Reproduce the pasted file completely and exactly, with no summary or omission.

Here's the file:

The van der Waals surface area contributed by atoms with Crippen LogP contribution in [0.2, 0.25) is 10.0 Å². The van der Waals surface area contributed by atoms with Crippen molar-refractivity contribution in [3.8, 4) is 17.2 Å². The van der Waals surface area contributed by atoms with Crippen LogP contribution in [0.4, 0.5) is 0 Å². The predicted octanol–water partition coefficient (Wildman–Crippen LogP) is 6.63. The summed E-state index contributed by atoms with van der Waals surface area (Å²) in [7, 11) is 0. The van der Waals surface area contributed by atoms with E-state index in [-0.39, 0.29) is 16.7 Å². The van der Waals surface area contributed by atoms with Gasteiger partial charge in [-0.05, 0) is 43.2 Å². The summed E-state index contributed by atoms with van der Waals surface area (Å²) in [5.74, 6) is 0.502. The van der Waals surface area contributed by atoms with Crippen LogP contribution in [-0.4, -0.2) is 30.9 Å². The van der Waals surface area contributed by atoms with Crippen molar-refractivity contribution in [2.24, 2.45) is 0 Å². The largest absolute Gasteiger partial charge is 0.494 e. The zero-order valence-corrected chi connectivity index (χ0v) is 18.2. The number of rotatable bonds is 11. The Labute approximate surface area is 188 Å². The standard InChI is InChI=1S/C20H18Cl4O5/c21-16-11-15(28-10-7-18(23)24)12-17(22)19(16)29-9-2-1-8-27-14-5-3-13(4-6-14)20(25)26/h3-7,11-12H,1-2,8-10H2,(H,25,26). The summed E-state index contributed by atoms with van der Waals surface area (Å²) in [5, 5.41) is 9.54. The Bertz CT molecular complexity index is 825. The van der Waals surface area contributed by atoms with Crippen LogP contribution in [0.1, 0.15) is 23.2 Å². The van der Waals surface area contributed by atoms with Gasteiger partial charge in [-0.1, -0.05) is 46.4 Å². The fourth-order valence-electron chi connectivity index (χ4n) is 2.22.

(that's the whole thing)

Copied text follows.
The van der Waals surface area contributed by atoms with Crippen LogP contribution in [0.2, 0.25) is 10.0 Å². The van der Waals surface area contributed by atoms with Crippen molar-refractivity contribution in [3.8, 4) is 17.2 Å². The van der Waals surface area contributed by atoms with Crippen LogP contribution in [0.4, 0.5) is 0 Å². The predicted octanol–water partition coefficient (Wildman–Crippen LogP) is 6.63. The summed E-state index contributed by atoms with van der Waals surface area (Å²) in [7, 11) is 0. The van der Waals surface area contributed by atoms with E-state index in [-0.39, 0.29) is 16.7 Å². The van der Waals surface area contributed by atoms with Gasteiger partial charge in [-0.05, 0) is 43.2 Å². The summed E-state index contributed by atoms with van der Waals surface area (Å²) in [5.74, 6) is 0.502. The van der Waals surface area contributed by atoms with Crippen LogP contribution in [-0.4, -0.2) is 30.9 Å². The van der Waals surface area contributed by atoms with Crippen molar-refractivity contribution in [2.24, 2.45) is 0 Å². The largest absolute Gasteiger partial charge is 0.494 e. The zero-order valence-corrected chi connectivity index (χ0v) is 18.2. The number of rotatable bonds is 11. The Labute approximate surface area is 188 Å². The standard InChI is InChI=1S/C20H18Cl4O5/c21-16-11-15(28-10-7-18(23)24)12-17(22)19(16)29-9-2-1-8-27-14-5-3-13(4-6-14)20(25)26/h3-7,11-12H,1-2,8-10H2,(H,25,26). The summed E-state index contributed by atoms with van der Waals surface area (Å²) in [5, 5.41) is 9.54. The Bertz CT molecular complexity index is 825. The van der Waals surface area contributed by atoms with Crippen LogP contribution in [0.1, 0.15) is 23.2 Å². The van der Waals surface area contributed by atoms with Gasteiger partial charge in [-0.1, -0.05) is 46.4 Å². The fourth-order valence-electron chi connectivity index (χ4n) is 2.22.